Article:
One of the things that readers have found most interesting about the goblins of Firehurler is their language. While many races have their own languages, the goblins come as close as you can get to being unpronounceable to humans without actually crossing that threshold.
The goblin language is largely guttural, with the hard consonant sounds anchoring syllables. Vowels, while not unheard of, are reserved for words and names of significance, particularly those of the dragon-gods. Goblins do not use the soft diphthongs “sh” and “th” that human languages employ.
In imagining the sounds of the goblins language, consider the sounds you make when teaching a child the sounds that individual letters make: “k”, “t”, “p”, etc. Now speed up your recitation. Now add in compound sounds like “tk”, “zg”, and “lr”. The result is a snapping, popping, clicking language that has nearly no flow to it.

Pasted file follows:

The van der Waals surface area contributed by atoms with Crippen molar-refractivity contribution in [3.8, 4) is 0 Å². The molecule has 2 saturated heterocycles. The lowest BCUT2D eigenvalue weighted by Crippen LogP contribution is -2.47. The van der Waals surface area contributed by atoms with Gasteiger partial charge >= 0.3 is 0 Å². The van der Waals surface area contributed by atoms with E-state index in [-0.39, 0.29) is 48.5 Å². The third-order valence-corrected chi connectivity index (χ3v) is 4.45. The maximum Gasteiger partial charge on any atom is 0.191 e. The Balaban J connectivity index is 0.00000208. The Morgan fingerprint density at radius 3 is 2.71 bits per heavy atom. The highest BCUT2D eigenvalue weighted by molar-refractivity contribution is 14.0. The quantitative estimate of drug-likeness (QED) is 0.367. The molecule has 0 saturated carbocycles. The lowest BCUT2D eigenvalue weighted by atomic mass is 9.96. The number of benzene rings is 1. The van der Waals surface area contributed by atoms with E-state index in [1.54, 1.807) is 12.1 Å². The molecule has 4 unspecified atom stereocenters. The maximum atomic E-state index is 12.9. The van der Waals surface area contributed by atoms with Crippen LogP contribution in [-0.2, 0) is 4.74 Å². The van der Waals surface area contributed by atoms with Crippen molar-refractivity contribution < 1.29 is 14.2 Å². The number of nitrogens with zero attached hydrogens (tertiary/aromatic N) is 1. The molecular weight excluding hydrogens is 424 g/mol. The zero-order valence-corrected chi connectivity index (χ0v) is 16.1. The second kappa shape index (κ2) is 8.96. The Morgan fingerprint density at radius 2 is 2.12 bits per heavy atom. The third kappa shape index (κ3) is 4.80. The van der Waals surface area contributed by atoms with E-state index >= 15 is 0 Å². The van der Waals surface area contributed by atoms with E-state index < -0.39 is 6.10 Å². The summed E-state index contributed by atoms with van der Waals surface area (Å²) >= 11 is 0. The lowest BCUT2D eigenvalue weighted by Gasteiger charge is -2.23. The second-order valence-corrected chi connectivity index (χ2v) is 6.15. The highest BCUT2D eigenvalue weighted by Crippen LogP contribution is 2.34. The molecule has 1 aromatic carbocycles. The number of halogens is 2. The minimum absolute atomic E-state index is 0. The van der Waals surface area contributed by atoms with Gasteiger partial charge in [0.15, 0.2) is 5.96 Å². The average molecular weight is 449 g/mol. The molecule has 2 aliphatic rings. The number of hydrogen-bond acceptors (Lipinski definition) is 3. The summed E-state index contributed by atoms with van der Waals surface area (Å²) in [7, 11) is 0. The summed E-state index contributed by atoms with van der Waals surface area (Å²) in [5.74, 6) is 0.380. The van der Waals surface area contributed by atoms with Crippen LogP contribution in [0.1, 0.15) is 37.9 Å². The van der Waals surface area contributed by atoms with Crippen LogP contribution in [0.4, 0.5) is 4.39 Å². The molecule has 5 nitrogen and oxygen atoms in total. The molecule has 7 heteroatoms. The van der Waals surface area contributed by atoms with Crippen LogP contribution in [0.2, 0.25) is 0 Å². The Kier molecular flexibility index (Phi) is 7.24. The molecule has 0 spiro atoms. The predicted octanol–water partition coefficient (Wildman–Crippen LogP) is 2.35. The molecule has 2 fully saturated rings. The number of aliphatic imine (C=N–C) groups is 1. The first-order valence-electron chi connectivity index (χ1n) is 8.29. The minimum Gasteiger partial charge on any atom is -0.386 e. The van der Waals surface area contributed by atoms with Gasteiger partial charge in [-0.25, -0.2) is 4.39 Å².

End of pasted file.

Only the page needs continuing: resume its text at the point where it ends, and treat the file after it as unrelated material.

While humans (and most other creatures with vocal chords) have troubles speaking the goblin tongue, the goblins have similar troubles with more vowel-rich languages. The goblins find such languages exhausting to speak, given all the hooting an bellowing involved.
The goblins have a longstanding history with dragonkind. For countless ages the dragons have protected the goblin race in exchange for service and worship. Over time, the goblins incorporated the draconic language into their own and eventually the draconic elements superseded the original goblin. Due to the aforementioned limitations in goblin vocal capabilities, the goblin tongue is much more of a clipped, abbreviated version of the dragons’ language. All dragons can understand goblin speech, even if they only knew their own language. To dragons, the goblins sound boorish and unintelligent due to their “poor” verbal skills.